9. PCA results

10. Dimension Reduction Techniques  Principal Component Analysis

11. Dimension Reduction Techniques Factor Analysis on mixed data library(FactoMineR) train <- read.csv("train.csv") Out<-FAMD(train, ncp=15, graph = TRUE, sup.var = NULL, ind.sup = NULL, axes = c(1,2), row.w = NULL, tab.comp = NULL) Train <- Train [sample(nrow(Train ),50000),]  We have sampled 50000 observations from the train data and the outcomes were not very significant

12. FAMD() Results The 15 components that were an outcome of FADM is below Also, the plot of the factors is very much cluttered

13. Gradient Boosting: XGBoost  Gradient Boosting is a machine learning technique used for regression and classification proble ms, typically used when there are weak predictors  XGBoost is short for eXtreme Gradient Boosting  A variant of gradient boosting machine (Tree based model)

14. XGBoost : Perfect fit  Handles missing values  Considers all variables equally  Logistic regression  Minimizes loss and improves the power of model  Handles categorical variables with any number of levels

15. XGBoost Model Diagram Feature Selection Learning Training Testing

16. Data & Feature selection #Data Classification train<-train1[1:175000,] test<-train1[175001:nrow(train1),] #Feature selection feature.names <- names(train)[c(3:298)] # Considering all the features for (f in feature.names) { if (class(train[[f]])=="character") { levels <- unique(c(train[[f]], test[[f]])) train[[f]] <- as.integer(factor(train[[f]], levels=levels)) test[[f]] <- as.integer(factor(test[[f]], levels=levels)) }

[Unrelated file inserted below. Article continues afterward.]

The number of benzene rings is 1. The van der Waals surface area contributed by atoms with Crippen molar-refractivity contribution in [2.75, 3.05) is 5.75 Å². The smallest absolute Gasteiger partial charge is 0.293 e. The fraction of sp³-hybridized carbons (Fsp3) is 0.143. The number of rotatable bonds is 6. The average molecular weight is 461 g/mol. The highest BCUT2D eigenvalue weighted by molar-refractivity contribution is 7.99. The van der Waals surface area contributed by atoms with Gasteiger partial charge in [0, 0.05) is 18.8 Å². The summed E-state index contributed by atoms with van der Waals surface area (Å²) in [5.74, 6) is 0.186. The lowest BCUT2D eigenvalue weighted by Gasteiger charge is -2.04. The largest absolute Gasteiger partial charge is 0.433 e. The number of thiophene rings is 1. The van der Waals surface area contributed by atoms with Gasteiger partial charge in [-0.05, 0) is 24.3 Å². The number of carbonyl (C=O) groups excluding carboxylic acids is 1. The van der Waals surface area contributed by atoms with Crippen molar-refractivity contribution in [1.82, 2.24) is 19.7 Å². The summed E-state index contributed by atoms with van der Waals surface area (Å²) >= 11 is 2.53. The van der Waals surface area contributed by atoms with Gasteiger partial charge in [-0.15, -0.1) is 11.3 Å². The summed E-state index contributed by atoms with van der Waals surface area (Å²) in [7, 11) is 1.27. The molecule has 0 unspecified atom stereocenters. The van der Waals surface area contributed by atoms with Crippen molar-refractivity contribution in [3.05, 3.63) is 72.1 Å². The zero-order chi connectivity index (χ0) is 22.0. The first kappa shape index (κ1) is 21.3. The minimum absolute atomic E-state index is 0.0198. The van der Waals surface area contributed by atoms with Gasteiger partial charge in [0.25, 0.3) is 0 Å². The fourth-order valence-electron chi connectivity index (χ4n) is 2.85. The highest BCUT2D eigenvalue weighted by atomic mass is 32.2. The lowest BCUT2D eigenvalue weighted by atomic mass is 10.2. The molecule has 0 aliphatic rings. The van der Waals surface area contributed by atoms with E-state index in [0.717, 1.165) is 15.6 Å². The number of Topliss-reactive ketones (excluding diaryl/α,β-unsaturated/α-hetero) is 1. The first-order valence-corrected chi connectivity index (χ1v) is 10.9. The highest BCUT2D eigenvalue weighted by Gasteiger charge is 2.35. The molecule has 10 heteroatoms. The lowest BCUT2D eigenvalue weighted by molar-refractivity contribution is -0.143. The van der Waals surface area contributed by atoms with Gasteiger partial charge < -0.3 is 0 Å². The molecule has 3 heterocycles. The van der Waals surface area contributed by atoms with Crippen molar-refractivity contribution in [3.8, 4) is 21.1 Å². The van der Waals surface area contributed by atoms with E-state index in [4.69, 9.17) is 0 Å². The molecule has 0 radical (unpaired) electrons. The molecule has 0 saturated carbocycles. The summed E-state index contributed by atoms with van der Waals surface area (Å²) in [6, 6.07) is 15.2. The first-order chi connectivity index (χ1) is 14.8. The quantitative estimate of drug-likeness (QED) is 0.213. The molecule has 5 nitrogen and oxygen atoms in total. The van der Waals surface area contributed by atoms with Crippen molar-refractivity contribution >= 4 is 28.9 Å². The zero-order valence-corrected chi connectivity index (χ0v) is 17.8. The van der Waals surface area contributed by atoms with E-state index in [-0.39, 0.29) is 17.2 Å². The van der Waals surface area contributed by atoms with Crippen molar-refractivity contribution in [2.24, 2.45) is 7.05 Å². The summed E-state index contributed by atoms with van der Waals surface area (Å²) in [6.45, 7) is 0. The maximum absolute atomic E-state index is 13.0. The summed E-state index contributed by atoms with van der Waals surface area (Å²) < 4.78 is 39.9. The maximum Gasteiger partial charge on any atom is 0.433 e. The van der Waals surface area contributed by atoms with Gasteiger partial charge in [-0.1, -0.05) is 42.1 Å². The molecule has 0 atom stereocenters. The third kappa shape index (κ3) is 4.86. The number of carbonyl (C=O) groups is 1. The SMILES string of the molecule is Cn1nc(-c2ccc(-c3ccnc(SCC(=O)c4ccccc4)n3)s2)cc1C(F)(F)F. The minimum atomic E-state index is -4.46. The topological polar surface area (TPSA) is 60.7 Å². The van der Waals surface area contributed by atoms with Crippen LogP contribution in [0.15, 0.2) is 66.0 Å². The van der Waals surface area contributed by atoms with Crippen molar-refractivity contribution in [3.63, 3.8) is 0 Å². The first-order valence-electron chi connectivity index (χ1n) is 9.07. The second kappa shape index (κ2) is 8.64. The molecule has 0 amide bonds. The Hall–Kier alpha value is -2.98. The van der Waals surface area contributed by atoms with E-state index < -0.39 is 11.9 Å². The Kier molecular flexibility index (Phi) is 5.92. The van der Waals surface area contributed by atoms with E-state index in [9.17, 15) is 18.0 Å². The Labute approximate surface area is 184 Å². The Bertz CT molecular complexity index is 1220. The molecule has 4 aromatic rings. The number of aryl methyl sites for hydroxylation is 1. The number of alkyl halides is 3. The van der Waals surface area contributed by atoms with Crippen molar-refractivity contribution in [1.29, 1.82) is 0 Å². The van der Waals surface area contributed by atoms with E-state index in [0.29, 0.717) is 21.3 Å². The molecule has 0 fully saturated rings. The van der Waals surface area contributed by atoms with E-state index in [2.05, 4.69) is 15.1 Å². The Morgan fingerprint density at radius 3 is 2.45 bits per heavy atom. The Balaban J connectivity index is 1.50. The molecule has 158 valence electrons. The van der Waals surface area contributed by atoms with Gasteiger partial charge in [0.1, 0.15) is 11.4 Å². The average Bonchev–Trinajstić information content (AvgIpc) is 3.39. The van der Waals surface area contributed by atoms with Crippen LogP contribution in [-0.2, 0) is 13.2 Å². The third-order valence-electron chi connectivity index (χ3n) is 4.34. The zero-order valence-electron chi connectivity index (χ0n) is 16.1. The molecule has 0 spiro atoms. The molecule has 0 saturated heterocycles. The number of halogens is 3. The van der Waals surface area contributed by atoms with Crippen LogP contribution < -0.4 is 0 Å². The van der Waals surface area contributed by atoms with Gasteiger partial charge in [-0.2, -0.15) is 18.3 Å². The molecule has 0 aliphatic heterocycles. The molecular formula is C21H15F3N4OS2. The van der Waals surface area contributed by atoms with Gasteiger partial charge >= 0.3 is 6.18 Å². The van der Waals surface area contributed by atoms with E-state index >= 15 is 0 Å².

17. XGBoost Parameters  Objective : Regression, Classification  Booster: gbtree,  Eta:  Evaluation Metric:  Max depth:  Early.stop.round :  Nrounds:

18. Training : param <- list( objective = "binary:logistic", booster = "gbtree", eta = 0.020, max_depth = 7) clf <- xgb.train( params = param, eval_metric = “auc", data = dtrain, nrounds = 100, early.stop.round = 70, watchlist = watchlist)

19. Validating Model Predicting the test dataset #Applying the predict function to get AUC scores for each quote number pred1 <- predict(clf, data.matrix(test[,feature.names])) output<- data.frame(QuoteNumber=test\$QuoteNumber, QuoteConversion_Flag=pred1) Classification #The Probability predictions for each of the quote numbers is listed If prob_scores > 0.525 for(i in 1:nrow(submission)) { if(submission\$QuoteConversion_Flag1[i] > 0.525) submission\$newflag[i]=1 else submission\$newflag[i]=0 } write.csv(submission, "xgb1_Allnames.csv")

20. Accuracy #Comparing with actual and calculating the accuracy submission\$actual<-test\$QuoteConversion_Flag match=0 for(i in 1:nrow(submission)) { if(submission\$newflag[i] == submission\$actual[i]) match=match+1 } accuracy = 100*match/nrow(submission) 92.33

21. THANK YOU ! QUESTIONS ????